Of course, this isn’t evidence of human nature. It’s a testimony to the impact our institutions have on our development.
So again, if we truly believe that our better world is possible, we must ask: What kinds of humans could ever pull all this off, much less thrive in such liberated institutions?
And by answering this question, we can begin to ask: What kind of educational model could aid in producing such humans?
Think of it like reverse engineering. No different from deciding upon an economic model by first asking what values we want to see manifested in the end result.
If we want healthy humans, curious and critically thinking humans, humans who can resolve disputes without resorting to violence, humans equipped to participate in a better polity, in a better economy, in better kinship, gender, sexual and cultural relations, then that’s what our education system should be about. Not preparing children to one day fill slots in a competition-based workforce so they may justify their survival and/or dignity.
We must build a model of learning based on experimenting and experiencing, guided by evidence and best practices, gained from careful yet ambitious trial and error.
We must seek a diverse array of interdisciplinary instructors. Teachers who see their empathy lessons every bit as important as, if not more important than, lessons on math and science. A curriculum that sees the foundation-forming of media literacy, cultural appreciation, and emotional intelligence/resilience as a requisite to engaging with literature, history, and civic/social studies.
Far beyond the capitalistic assembly line rehearsal we have become accustomed to, we must envision education that doesn’t end after twelve years and the optional degree, but rather extends throughout a life and beyond the walls of early schooling. An education that maintains the very capacity it has built, and continues to build. Equipping us for our kinship, community, and polity roles, in addition to our economic ones.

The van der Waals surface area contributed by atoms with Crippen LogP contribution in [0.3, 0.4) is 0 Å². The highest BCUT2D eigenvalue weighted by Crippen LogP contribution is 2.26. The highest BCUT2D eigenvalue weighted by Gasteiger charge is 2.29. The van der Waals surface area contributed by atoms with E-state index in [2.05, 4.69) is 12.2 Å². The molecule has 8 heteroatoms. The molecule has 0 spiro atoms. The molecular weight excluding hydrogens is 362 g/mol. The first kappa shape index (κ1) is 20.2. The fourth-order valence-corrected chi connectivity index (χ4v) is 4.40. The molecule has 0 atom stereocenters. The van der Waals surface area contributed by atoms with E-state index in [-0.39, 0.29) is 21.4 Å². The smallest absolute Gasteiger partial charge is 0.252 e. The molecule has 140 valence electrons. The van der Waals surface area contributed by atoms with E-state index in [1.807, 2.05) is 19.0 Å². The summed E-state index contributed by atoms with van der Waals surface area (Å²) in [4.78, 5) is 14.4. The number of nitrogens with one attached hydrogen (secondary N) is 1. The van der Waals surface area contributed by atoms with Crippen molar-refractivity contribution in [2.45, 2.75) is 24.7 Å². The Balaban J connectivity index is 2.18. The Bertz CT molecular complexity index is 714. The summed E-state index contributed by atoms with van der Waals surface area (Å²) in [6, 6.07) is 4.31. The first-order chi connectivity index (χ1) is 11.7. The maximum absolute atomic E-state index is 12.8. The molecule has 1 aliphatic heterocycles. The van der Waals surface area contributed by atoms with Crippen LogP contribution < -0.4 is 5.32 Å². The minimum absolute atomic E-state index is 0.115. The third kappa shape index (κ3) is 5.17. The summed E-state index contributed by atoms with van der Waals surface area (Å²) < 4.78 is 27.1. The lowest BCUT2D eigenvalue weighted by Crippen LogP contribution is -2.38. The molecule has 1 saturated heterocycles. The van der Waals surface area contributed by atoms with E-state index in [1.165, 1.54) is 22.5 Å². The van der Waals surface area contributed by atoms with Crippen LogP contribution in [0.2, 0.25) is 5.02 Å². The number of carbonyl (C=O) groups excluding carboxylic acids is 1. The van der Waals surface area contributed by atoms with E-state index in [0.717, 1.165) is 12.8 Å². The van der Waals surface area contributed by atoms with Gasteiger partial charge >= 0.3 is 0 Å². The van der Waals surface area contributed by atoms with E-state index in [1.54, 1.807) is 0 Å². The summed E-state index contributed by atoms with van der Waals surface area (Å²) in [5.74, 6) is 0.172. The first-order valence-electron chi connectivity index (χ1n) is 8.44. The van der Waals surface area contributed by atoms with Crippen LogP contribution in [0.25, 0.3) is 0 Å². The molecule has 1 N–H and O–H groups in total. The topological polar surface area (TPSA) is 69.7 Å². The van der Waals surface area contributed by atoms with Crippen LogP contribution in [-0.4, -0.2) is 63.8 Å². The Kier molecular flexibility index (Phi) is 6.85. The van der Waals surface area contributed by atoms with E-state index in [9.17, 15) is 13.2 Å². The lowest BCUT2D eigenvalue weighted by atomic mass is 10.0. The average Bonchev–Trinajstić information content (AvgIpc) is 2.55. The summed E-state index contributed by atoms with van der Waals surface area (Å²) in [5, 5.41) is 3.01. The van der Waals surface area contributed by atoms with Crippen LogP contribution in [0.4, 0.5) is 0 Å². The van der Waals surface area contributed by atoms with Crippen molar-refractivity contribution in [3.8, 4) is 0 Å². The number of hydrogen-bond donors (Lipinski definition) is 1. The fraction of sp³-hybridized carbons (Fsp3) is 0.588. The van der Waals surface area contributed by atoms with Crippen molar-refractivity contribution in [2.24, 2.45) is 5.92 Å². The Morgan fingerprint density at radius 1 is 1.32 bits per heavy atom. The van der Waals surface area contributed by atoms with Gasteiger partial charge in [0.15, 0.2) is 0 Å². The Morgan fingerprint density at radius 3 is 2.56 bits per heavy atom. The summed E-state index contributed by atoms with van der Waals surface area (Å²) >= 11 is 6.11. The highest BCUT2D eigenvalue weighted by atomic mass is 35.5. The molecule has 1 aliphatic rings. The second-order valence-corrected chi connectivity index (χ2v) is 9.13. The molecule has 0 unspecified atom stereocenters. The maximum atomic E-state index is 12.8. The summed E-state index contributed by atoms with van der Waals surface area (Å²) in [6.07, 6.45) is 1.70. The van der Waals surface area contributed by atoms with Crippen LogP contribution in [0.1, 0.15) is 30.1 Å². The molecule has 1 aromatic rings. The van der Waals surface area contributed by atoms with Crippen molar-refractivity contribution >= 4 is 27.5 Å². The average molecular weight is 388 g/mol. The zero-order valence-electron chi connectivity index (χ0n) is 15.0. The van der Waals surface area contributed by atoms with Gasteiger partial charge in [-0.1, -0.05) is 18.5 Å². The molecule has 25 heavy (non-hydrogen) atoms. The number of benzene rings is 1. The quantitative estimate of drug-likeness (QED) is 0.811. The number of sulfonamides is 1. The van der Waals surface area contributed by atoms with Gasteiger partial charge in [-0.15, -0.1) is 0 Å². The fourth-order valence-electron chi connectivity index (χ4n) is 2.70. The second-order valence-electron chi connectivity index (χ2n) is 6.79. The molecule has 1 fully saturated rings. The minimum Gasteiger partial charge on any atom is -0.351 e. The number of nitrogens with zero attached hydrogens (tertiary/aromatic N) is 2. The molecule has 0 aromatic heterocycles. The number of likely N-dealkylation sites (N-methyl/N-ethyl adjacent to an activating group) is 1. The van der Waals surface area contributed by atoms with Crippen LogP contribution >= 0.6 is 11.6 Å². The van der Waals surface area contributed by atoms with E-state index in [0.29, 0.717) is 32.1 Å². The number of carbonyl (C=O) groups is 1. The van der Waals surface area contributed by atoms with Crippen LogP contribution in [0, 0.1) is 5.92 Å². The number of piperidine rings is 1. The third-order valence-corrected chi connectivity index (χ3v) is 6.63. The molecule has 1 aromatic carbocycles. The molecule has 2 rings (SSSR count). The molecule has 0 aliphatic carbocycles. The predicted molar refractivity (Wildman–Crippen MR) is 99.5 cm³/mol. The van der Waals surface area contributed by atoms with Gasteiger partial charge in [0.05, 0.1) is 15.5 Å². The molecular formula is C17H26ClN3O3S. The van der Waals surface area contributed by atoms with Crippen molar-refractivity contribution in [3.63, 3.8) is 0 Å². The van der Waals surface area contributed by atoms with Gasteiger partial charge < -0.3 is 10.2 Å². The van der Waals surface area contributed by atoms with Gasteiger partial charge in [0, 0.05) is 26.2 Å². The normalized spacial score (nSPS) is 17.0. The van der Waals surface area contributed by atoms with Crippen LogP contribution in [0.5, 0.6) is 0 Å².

But before we can do this, we must acknowledge the teachings of our current institutions for what they are. For the lessons that have perpetuated centuries of racism, sexism, classism, homophobia, ableism, and every other form of hierarchical oppression are a form of abuse. And in the same manner we aspire to avoid the physical and mental legacy of childhood trauma, we must find a way to produce adults who do not recreate and pass on the same harmful behavior.
Our institutions will only be as good, will only be as solid, as the people who are expected to facilitate them and function within them. Unless we can equip the members of our communities to find their potential and contribute to society in ways that are both valuable and fulfilling, while simultaneously supporting others doing the same, there’s no reason to believe these institutions will produce the values and outcomes we desire.
For these reasons, I humbly recommend that Education be considered, in addendum or future iteration of the Theses, as an additional core element of strategic importance.
I offer this suggestion, not as a critique, but as a demonstration of the necessary, good faith participation needed if the current iteration of the Theses is to ultimately achieve its goals.